The Education Funding Agency (EFA) has issued a new application form for providers to dish out free school meals cash to needy learners.

The government wants disadvantaged 16 to 18-year-olds to be fed by providers — and has earmarked funds to develop kitchen facilities — or through a credit or voucher scheme for outside caterers.

However, it conceded in April some learners may have to be given cash in “exceptional circumstances” that it listed at the time — and it also said there may be even more situations where learners were handed money.

The EFA’s new document last week was aimed at providers in this latter situation. It lays out how providers, from September, can give out the minimum £2.41 per meal for special, but undefined, reasons.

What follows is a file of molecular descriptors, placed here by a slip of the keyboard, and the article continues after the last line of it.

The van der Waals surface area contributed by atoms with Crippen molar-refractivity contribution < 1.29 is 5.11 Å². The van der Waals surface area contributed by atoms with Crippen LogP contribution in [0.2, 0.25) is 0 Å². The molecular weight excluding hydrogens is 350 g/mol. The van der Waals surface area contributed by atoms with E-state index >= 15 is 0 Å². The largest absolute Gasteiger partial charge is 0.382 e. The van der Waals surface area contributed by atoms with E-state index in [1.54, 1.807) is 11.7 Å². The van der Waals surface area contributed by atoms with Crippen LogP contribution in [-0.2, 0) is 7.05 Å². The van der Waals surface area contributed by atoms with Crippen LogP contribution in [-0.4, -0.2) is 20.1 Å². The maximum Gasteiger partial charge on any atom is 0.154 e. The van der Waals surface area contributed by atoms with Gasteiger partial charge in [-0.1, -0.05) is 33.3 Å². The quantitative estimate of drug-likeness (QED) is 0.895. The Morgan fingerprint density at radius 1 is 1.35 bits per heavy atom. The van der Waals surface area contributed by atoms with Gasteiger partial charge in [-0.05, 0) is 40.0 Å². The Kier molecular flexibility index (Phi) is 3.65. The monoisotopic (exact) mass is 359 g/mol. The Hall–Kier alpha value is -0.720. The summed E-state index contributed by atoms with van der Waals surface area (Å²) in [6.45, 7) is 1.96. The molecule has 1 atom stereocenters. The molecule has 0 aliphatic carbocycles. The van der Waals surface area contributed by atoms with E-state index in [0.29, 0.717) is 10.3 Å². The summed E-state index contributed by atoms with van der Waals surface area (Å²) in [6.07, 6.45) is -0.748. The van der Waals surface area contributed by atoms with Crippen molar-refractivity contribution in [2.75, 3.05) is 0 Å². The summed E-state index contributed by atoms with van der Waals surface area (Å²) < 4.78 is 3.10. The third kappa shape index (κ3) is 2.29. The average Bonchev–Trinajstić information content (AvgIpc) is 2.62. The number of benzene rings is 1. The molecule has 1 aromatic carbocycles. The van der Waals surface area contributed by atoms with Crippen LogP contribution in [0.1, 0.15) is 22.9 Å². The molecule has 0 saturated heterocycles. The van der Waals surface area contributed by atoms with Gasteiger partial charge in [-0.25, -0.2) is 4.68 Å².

Piran Dhillon, Association of Colleges public affairs officer, said: “The conditions [for cash payments] set by EFA are challenging but allow some flexibility to colleges in how they deliver the meal entitlement.”

She added: “We are pleased EFA has taken on board concerns following visits to colleges, which have resulted in some improvements to the scheme.

“This has included a higher cost per meal (£2.41 rather than the £2 suggested initially) and acceptance there needs to be exceptions to the cashless transaction rule.”

Paul Warner, Association of Employment and Learning Providers director of employment and skills, said the new guidance reflected how “a great deal of training takes place away from institutions with catering facilities”.

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